I often think of a quote, that I first read a couple of decades ago, in a book titled Management of the Absurd. Actually, what I remember is a paraphrased version that spoke to me more directly:

Most every weakness that one experiences can almost always be traced to a strength over-played.

I can relate to that – and maybe you can too.  As intense hurricanes invade the shorelines of the southern part of our country and fires ravage the entire west, I’m reminded of this very idea when it comes to the forces of nature.

While water can serve as a critical life-source, a gentle support to a floater’s back, and a refreshment on a hot summer’s day – it can just as easily pack an unimaginable force of lethally wet widespread destruction. Likewise, fires can bring a critical warmth on a cold winter’s night and sterilization of the food that we prepare and eat – or move with a force that wreaks havoc in literally breath-taking ways.

Yet, oddly enough, fire can also call-forth our stories from within when we gather ‘round.

Close your eyes and imagine sitting ‘round a memorable campfire, or a well stoked fireplace that you have joyfully experienced with many others in a meaningful way.

Chances are, if you sat there long enough and the conversation lingered far enough, the discussion went in one of two directions:  deeper or to stories … maybe to both.  Rarely does it go to an onslaught of empty soundbites.

In the more primitive nights of yesteryear, fires were the gathering place – likely out of the necessity of warmth on cold nights or for light on most any night. Yet, around those fires, stories were told, sins were confessed, and wisdom was transferred from the old to the young and amongst all those who gathered to listen and to learn.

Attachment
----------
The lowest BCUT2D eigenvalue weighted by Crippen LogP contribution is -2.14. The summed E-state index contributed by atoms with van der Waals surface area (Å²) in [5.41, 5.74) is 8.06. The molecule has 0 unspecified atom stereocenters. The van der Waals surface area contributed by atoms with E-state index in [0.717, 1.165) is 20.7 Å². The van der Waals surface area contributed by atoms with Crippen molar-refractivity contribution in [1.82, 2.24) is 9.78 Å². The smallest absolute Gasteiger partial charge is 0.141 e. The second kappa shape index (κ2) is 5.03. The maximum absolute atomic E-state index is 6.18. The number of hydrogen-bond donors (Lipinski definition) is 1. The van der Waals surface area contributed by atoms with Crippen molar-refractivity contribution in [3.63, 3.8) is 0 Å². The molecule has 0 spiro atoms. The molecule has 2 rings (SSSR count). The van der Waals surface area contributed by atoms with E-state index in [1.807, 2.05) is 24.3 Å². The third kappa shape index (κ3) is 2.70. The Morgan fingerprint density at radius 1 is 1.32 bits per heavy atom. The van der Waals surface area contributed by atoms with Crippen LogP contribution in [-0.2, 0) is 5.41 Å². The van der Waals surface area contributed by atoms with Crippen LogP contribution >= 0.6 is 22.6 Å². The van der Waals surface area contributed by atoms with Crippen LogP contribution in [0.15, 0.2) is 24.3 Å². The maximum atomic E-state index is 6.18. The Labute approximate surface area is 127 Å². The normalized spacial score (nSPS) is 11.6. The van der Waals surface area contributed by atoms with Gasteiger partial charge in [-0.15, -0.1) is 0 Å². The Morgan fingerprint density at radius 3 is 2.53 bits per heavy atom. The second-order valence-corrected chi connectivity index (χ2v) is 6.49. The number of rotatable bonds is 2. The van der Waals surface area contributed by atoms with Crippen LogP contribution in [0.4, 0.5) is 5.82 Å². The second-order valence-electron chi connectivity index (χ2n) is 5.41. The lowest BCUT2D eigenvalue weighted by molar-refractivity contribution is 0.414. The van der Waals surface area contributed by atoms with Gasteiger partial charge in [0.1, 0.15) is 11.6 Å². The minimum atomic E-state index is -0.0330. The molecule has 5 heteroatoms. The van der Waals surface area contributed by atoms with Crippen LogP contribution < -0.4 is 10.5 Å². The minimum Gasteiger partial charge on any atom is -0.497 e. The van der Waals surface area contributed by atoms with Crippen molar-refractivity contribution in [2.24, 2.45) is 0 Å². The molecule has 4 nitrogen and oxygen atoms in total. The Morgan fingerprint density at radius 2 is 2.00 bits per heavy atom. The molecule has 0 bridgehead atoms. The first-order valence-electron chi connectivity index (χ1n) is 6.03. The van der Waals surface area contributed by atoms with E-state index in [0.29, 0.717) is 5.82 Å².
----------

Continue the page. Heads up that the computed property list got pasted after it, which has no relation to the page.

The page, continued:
And if one lingered around the fire long enough, silence eventually took its turn to speak.

I sometimes wonder if our conversations today resemble more hurricanes and wildfires than they do the refreshing sips of water ‘round gentle crackling flames. The gale-force winds and the scorching heat of monologues wreak havoc on everyone in their path.  And in the midst of the aftermath of the storm, we find ourselves too exhausted to absorb the simple points of wisdom and adventure of story shared around a cool autumn’s night fire.

Too much of a good thing – a strength overplayed – can become a bad thing.  Too much talking might be a good case in point.  Through the course of this season of pandemic, my business coach Mark LeBlanc has gathered many of his clients ‘round a virtual fire one night a week.  Through these gatherings, I have had the joy of meeting leadership coach and author, David Goldman. Last week, David shared with us a simple sign that he keeps in the middle of his desk.  It simply says WAIT. On so many levels, it is the perfect word for the acronym it represents:

Why Am I Talking?  

What a simple, yet powerful question. It was a piece of wisdom that continued to wash over me in the days following that virtual fire – a wisdom that confines the floods and flames of conversations and opens the doors to new insights.

I would suggest it’s a question we could all learn from. For ultimately, it is when everyone gathered ‘round the fire finds that same moment to WAIT … that silence finds its place to speak. It is in this WAIT that we surrender to the beautiful opportunity to learn something new.

As always, I would love for you to share, below, a memorable insight gained around your own crackling fire.